Most importantly, there would be a public drama, an elaborate spectacle of 'democracy' in action. It is not hard to imagine how Trump's enablers in the media would sell this show: Why are the Democrats afraid to see what the paper ballots say? The mechanics of this performance remain obscure. How were 'discrepancies' to be created? What would the Supreme Court have done? To have a chance of success, the plan would surely have to have been put into effect much earlier—well before the Electoral College met on December 14 to confirm Biden's victory. Yet Byrne had the germ of the right idea. The best way to steal a presidential election would indeed be through a staged display of democratic process backed by elaborate precooked 'evidence' of foreign conspiracy and amplified by Fox News, social media campaigns, and other media. This is the upside-down shape of a successful American coup. Democracy is destroyed by the enactment of its protection.
It is now 50 years since Milton Friedman set out his doctrine that 'The Social Responsibility of Business Is to Increase Its Profits.' This paper seeks to add fresh and compelling new evidence of why Lynn Stout was correct in her resolute critique of the thesis of shareholder primacy at the heart of the Friedman doctrine, and how this doctrine remains profoundly damaging to the corporations that continue to uphold this belief."
Global power shift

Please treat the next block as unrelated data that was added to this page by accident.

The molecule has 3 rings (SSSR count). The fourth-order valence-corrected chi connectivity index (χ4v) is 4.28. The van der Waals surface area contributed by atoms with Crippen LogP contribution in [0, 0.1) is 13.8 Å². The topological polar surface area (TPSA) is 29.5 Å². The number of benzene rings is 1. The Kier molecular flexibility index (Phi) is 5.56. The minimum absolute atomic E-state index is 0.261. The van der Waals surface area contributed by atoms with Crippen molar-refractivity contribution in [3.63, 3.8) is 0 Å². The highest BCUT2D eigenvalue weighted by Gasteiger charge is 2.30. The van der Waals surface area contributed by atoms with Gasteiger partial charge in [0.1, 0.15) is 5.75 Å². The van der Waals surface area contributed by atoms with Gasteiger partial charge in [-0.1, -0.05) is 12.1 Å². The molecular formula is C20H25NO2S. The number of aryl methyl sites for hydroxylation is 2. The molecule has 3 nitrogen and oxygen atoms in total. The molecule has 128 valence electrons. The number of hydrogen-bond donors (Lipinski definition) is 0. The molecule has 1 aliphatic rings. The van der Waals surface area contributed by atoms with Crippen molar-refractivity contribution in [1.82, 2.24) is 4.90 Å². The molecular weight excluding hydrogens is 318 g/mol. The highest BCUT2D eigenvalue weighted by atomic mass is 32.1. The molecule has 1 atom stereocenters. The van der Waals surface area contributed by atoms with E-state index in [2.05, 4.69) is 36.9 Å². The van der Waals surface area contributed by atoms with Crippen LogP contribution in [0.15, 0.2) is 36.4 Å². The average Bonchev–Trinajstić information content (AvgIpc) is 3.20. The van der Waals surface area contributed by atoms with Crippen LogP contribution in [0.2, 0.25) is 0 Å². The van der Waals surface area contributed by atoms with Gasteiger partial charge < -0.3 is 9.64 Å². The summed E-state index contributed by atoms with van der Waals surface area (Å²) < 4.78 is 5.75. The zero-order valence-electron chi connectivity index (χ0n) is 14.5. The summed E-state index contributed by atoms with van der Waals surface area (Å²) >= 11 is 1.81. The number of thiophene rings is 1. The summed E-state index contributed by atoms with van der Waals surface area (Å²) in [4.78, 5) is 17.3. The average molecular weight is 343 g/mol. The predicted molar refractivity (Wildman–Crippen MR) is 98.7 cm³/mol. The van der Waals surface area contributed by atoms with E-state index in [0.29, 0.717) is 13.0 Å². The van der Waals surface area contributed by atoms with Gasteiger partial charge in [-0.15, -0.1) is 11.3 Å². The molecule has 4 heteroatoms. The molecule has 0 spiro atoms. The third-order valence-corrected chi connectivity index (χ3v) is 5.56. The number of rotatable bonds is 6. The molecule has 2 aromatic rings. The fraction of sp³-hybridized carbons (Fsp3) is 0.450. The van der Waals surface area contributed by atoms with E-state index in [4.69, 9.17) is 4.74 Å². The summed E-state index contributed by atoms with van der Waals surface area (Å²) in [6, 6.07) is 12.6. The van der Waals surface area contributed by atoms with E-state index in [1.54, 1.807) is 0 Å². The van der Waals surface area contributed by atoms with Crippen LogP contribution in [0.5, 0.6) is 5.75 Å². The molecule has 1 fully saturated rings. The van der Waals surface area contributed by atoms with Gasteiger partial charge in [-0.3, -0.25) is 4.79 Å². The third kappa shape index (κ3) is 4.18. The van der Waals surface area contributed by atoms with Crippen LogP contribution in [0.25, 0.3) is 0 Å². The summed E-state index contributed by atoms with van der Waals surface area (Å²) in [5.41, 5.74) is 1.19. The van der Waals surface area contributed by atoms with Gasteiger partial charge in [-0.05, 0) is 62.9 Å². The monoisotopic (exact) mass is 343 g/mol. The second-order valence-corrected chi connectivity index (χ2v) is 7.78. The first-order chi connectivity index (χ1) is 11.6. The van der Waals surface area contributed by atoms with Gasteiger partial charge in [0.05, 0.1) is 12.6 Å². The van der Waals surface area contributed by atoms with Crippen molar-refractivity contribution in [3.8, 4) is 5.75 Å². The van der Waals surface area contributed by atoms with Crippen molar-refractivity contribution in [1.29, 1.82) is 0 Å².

[Hudson Institute, via Naked Capitalism 12-25-2022]
[TW: As Lambert Strether noted, this is a glimpse at what USA ruling elites really believe. ]
[ Twitter, via Naked Capitalism 12-28-2022]
Cruise missile on the cheap.
7 hour flight time
Cruise speed: 120 km/hr
$23,999 (factory assembled) URL pic.twitter.com/x1XErgsSe0
— John Robb (URL) December 27, 2022
Jack Murphy [via Naked Capitalism 12-27-2022]
[Unlimited Hangout, via Naked Capitalism 12-28-2022]
Here : Cuba . Also not just life expectancy… Infants death rate and literacy. ' murikaaaa ' pic.twitter.com/3EW1AtrZHi
— Akira Goblin (URL) December 25, 2022
Health care crisis
[Kaiser Health News, via Naked Capitalism 12-27-2022]
The Great Big Medicare Rip-Off
Ezekiel J. Emanuel [The Atlantic, via Naked Capitalism 12-27-2022]
The carnage of mainstream neoliberal economics
[Counterpunch, via Naked Capitalism 12-25-2022]
'Hey guys, SWA pilot with a little information'
[r/SouthwestAirlines, Reddit, via Naked Capitalism Water Cooler 12-27-2022]
'This is entirely managements fault. Gary Kelly, and the new CEO, and corporate barons have completely gutted the philosophy Herb believed in, which was investing in employees. They've known for months that many crews were stretched to the absolute limit. It was only a matter of time before something caused a cascading series of failures that spiraled out of control. The board and CEO knew this, and chose to instead give themselves multi-million dollar bonuses and threaten to fire staff, along with dragging out contract negotiations with the unions in the hopes there will be a recession. This is corporate mismanagement to a level I've never seen in this industry during my 25 years.' And: ''I have friends in CS and the hotel assignment side too. There were 2 specific problems, the software for scheduling is woefully antiquated by at least 20 years. No app/internet options, all manual entry and it has settings that you DO NOT CHANGE for fear of crashing it. Those settings create the automated flow as a crewmember is moving about their day, it doesn't know you flew the leg DAL-MCO it just assumes it and moves your piece forward. In the event of a disruption you call scheduling and they manually adjust you. It does work, it just works for an airline 1/3 the size of SWA. So the storm came and it impacted ground ops so bad that many many crews were now ‘unaccounted' for and the system in place couldn't keep up. Then it happened for several more days. By Xmas evening the CS department had essentially reached the inability to do anything but simple, one off assignments.'